Tuesday, September 28, 2010

How to reference the value in a ADF Table column declaratively and in Java

I am correcting myself. I think I could not find a way to reference the value in a ADF table column using EL outside the table component.

As we all know, the value in the column of ADF table is referenced by using EL "#{row.AttributeName}", while "row" is defined in the ADF table component attribute - "Var" by default. If there is a scenario that you have to reference the value outside of the table: for example, you have a button outside of the table and will be dynamically disabled if a value in the table is null and enabled if a value is not null. The question is, how you gonna reference the column value out of the table.

Using the IteratorBinding EL is not accessible, I was trying to use #{Bindings.IteratorName.AttributeName.inputValue} to reference the value but it failed, since it is not the way it should be referenced. It is a attribute of the active Iterator binds to the table so simply it should be using the attribute binding. When drag and drop the view object to be exposed as an ADF table, the pageDef file adds the treeBinding as the Binding type for the table. So if we need to reference the value in the table, we need to create an attributeBinding, and simply reference its value by using EL: "#{Bindings.AttributeName.inputValue}".

Also we can reference it in Java. My previous post did this by utilizing the automatic binding of the UI component in a managed bean, by calling the method getSelectedRowData() or getValue() on the ADF table. Here I demonstrate just by calling the getControlBinding("IteratorName") from the Binding Container. In the method, I pass the name of the view object iterator in the data control that binds with the ADF table. Actually calling getControlBinding() from BindingContainer or getValue() from the binding table component did the exact same thing behind the scene.

Here is the code in Java:

Friday, September 17, 2010

About ClientListener and ServerListener

ClientListener, by its meaning, is fired/triggered by its source component to execute some client side script been defined in java scripts. Oracle defines it as "The clientListener tag is a declarative way to register a client-side listener script to be executed when a specific event type is fired. This tag will be ignored for any server-rendered components, as it is only supported by rich client components."
Before using the clientListener tag, be sure to look for any existing behavior tags which might eliminate the need for scripts. ClientListener is more generic and could be used anywhere there is a need for java scripts insertion. But ADF already provides some specific tag listener for some special occasion,  for example: the af:showPopupBehavior tag simplifies what it takes to display a popup.

This example will invoke the JavaScript method "showPopupFromAction" when the button is clicked and will then manually display a popup.

ServerListener, is fired/triggered by a custom client event to execute some server side actions. Oracles defines as "The serverListener tag is a declarative way to register a server-side listener that should be executed when a custom client event is fired. This tag will be ignored for any server-rendered components, as it is only supported for the rich client. The target method must return void and take one argument, a ClientEvent object."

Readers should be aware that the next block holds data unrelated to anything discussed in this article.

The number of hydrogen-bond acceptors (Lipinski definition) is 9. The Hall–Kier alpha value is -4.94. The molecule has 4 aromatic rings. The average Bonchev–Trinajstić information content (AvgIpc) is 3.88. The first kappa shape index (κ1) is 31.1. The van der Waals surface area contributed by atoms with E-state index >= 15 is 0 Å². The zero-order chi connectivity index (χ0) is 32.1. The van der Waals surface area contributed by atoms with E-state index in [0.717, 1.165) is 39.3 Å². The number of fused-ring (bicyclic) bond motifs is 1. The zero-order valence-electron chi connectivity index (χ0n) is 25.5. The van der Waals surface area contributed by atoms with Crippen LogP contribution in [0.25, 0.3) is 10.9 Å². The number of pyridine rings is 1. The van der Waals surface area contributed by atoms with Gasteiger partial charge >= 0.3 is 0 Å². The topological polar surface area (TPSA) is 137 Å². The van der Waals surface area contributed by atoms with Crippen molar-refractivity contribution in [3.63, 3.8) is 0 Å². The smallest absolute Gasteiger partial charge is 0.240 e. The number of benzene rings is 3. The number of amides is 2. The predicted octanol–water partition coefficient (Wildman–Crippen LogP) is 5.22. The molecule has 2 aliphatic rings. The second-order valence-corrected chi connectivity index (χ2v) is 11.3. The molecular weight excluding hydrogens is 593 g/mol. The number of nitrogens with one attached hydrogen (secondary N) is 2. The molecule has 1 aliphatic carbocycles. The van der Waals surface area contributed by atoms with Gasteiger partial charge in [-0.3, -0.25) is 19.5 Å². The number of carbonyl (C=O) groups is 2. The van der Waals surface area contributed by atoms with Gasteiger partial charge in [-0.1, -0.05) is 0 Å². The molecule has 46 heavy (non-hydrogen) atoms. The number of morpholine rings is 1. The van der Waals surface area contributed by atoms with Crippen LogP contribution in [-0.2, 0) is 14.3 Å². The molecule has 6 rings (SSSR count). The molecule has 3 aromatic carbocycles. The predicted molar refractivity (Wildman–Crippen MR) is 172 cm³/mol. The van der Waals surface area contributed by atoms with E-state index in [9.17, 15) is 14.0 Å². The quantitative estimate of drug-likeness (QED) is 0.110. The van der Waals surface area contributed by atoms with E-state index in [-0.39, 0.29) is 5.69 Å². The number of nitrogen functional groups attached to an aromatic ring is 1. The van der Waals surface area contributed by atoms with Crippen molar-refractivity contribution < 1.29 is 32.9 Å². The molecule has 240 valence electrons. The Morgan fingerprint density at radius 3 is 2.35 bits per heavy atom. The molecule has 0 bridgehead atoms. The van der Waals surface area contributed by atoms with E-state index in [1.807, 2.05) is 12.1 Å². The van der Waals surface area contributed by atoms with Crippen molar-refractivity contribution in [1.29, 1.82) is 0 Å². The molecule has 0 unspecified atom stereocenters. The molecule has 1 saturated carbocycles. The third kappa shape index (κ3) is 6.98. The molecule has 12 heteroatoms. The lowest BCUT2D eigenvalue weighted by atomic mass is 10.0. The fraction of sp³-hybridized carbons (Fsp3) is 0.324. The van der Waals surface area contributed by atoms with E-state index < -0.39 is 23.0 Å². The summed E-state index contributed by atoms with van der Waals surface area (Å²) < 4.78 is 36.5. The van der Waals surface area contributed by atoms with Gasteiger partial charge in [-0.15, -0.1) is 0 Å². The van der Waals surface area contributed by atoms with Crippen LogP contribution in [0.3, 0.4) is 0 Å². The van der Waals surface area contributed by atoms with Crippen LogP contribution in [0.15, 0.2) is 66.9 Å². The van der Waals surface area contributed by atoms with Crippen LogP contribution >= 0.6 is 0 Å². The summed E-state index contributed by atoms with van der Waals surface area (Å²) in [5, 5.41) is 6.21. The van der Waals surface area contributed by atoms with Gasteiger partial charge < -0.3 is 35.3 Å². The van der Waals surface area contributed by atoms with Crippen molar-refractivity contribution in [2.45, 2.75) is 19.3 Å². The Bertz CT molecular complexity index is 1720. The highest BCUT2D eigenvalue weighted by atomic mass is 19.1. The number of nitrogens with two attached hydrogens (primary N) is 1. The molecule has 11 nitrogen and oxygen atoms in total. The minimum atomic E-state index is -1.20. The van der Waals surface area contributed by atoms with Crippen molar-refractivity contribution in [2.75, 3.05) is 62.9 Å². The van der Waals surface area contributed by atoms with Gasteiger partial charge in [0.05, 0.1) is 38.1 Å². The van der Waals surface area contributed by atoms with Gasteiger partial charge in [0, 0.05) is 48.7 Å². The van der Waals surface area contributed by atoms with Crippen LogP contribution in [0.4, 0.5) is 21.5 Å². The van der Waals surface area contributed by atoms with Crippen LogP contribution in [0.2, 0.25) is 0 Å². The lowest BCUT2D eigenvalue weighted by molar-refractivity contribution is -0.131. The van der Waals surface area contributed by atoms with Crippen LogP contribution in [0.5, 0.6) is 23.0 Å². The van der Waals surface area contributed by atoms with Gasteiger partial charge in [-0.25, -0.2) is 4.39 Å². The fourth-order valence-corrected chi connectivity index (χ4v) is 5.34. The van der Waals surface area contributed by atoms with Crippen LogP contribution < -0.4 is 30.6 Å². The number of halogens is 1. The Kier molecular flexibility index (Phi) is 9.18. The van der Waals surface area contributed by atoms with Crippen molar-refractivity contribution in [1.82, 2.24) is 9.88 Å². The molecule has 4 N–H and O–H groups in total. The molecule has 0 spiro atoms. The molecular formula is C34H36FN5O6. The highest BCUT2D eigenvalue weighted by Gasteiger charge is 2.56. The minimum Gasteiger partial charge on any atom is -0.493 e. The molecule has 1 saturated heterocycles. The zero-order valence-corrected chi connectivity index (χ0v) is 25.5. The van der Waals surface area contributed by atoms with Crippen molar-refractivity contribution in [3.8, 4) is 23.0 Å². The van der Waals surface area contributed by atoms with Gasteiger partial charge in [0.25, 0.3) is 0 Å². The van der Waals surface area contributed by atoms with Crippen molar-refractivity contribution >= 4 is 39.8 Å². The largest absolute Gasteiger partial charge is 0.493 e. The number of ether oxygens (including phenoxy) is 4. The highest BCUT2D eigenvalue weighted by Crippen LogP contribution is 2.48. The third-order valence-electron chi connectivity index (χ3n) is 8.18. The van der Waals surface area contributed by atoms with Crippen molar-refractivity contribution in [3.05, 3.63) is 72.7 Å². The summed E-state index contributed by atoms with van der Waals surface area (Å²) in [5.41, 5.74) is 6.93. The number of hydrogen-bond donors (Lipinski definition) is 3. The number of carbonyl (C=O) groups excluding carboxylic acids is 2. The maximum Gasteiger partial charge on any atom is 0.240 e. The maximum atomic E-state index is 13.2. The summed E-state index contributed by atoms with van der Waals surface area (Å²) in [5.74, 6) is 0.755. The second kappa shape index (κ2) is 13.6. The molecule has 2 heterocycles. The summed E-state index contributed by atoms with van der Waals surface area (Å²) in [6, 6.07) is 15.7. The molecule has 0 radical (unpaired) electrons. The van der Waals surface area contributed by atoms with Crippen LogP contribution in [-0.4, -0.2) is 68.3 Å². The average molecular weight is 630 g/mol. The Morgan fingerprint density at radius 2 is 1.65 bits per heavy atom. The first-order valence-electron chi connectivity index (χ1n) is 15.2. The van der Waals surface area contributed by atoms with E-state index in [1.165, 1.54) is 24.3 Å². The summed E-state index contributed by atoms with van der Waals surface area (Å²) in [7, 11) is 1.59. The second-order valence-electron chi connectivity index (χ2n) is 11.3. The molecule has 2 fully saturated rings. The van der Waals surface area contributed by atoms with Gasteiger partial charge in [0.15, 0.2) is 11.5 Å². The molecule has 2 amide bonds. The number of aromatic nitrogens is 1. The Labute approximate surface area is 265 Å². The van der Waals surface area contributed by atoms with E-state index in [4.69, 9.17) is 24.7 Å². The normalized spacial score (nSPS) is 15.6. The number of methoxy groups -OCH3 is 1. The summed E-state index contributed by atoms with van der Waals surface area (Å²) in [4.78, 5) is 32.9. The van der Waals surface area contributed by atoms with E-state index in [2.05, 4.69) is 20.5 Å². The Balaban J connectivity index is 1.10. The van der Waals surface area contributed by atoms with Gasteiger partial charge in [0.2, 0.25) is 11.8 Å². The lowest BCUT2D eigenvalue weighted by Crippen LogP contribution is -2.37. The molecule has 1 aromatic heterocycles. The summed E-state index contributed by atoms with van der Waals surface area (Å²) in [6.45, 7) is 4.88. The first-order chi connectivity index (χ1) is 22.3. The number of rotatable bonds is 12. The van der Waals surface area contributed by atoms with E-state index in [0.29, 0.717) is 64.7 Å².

The server side actions could be defined in a managed beans supporting the source components of the server listener. So the actions could be just a view layer action or it could be a method defined in business components (Application Module or View Objects) and exposed to client data control.

To fire a custom event from the client, use the AdfCustomEvent.queue() Javascript method. The Javascript having AdfCustomEvent.queue() should be called by the ClientListener, and AdfCustomEvent.queue() method is calling the server side action defined in ServerListener.

The AdfCustomEvent.queue() JavaScript method enables you to fire a custom event from any component whose clientComponent attribute is set to true. The custom event object contains information about the client event source and a map of parameters to include on the event. The custom event can be set for immediate delivery (that is, during the Apply Request Values phase), or non-immediate delivery (that is, during the Invoke Application phase).

For example, in the File Explorer application, after entering a file name in the search field on the left, users can press the Enter key to invoke the search. As Example 5-12 shows, this happens because the inputText field contains a clientListener that invokes a JavaScript function when the Enter key is pressed.

The JavaScript contains the AdfCustomEvent.queue method that takes the event source, the string enterPressedOnSearch as the custom event type, a null parameter map, and False for the immediate parameter.
The inputText component on the page also contains the following serverListener tag:
Because the type value enterPressedOnSearch is the same as the value of the parameter in the AdfCustomEvent.queue method in the JavaScript, the method that resolves to the method expression #{explorer.navigatorManager.searchNavigator.searchOnEnter} will be invoked.

Reference:
ClientListener
SeverListener
Sending custom event from client to the server

Wednesday, September 15, 2010

"Undo changes" Java codes

To implement a cancel edit button on an view object iterator which has changed data in cache, simple java codes can be used. The script is extracted from Frank's ADF code corner series 06 - "How to cancel an edit form, undoing changes in Java".

The script is put in the managed bean of the cancel button, either in ActionListener or Action beans. The example is in the ActionListener.